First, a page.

Logan's World deals with events following Logan's returning to Earth, amidst the survivors and ruins of the system he escaped in the first novel, while Logan's Search deals with Logan going to an alternate reality (with the assistance of some alien friends) to once again stop the government system he escaped in the first novel, albeit with some minor changes.
In March 2004, director Bryan Singer was brought in to develop and direct Logan's Run. Singer had begun working with production designer Gy Dyas from his previous film X2. Screenwriters Ethan Gross and Paul Todisco were hired to write the script with the director, with the film being slated for a 2005 release. In October, the director said he had begun previsualization of Logan's Run, which would be completed by the time he finished production of his project at the time, Superman Returns. The following December, screenwriter Dan Harris said that he and the director had turned in a first draft for Logan's Run. Harris said that further development of the project would take place in Sydney after production for Superman Returns, for which he also collaborated, was finalized. The screenwriter said that the remake would contain more action than the original film, describing the premise to be "a remake of the concept of the movie plus the book".
In February 2005, screenwriter Christopher McQuarrie was hired to rewrite the script, with filming to take place in Australia. In February 2006, Logan's Run was scheduled to begin production in fall of 2006 in Vancouver. The following May, Singer's availability to direct Logan's Run was questioned due to scheduling conflicts with filming the sequel to Superman Returns. By May, Singer confirmed that he would not direct Logan's Run, seeking a vacation from the scheduled demands of his job. Directors Robert Schwentke and James McTeigue were approached for the project, but neither ultimately signed on.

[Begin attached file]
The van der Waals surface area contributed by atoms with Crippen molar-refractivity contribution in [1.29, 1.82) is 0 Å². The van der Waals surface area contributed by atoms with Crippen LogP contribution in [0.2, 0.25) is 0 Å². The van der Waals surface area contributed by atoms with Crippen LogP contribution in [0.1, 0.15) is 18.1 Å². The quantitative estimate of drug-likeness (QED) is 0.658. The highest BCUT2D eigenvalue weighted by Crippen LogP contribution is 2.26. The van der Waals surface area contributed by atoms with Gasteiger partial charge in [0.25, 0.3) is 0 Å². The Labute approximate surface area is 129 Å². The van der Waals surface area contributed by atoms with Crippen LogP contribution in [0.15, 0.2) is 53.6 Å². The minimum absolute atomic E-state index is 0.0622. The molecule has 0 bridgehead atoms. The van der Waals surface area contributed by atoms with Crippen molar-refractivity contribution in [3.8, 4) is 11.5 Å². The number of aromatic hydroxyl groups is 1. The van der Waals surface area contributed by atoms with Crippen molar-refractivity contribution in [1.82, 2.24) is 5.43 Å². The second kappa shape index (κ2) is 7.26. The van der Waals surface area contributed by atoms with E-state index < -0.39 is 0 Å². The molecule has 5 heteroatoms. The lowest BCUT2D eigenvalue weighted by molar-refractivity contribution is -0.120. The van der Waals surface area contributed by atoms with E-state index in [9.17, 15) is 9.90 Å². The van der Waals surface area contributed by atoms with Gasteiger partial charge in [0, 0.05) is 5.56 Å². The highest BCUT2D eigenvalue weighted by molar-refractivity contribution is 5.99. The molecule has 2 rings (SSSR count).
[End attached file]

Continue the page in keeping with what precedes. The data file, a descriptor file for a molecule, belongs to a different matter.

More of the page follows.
In August 2006, production offices for Logan's Run were taken over by the production for the 2008 film Speed Racer. In April 2007, producer Joel Silver reiterated his plan to remake the original film. The following July, Silver said that since Singer's departure, no new director had come aboard the project. In August 2007, the project was reinvigorated with Joseph Kosinski hired as the new director and a new script being written by screenwriter Timothy J. Sexton. Kosinski had made a presentation to Warner Bros. including graphic art and animated previsualization that illustrated his plan for the film, whose low budget appealed to the studio.
To save money, the series depicted Logan and Jessica — still pursued by Francis (Randolph Powell) — on a cross-country trek to Sanctuary in a post-apocalyptic America. The domed city was seen only in the pilot and two other episodes, using recycled footage from the film. In a change from the book and film, the television series had the city run by a cabal of elderly citizens. Logan and Jessica were joined by an android, "REM", played for comic relief by Donald Moffat. Most of the plots were conventional genre clichés, including one "Logan-has-amnesia" episode.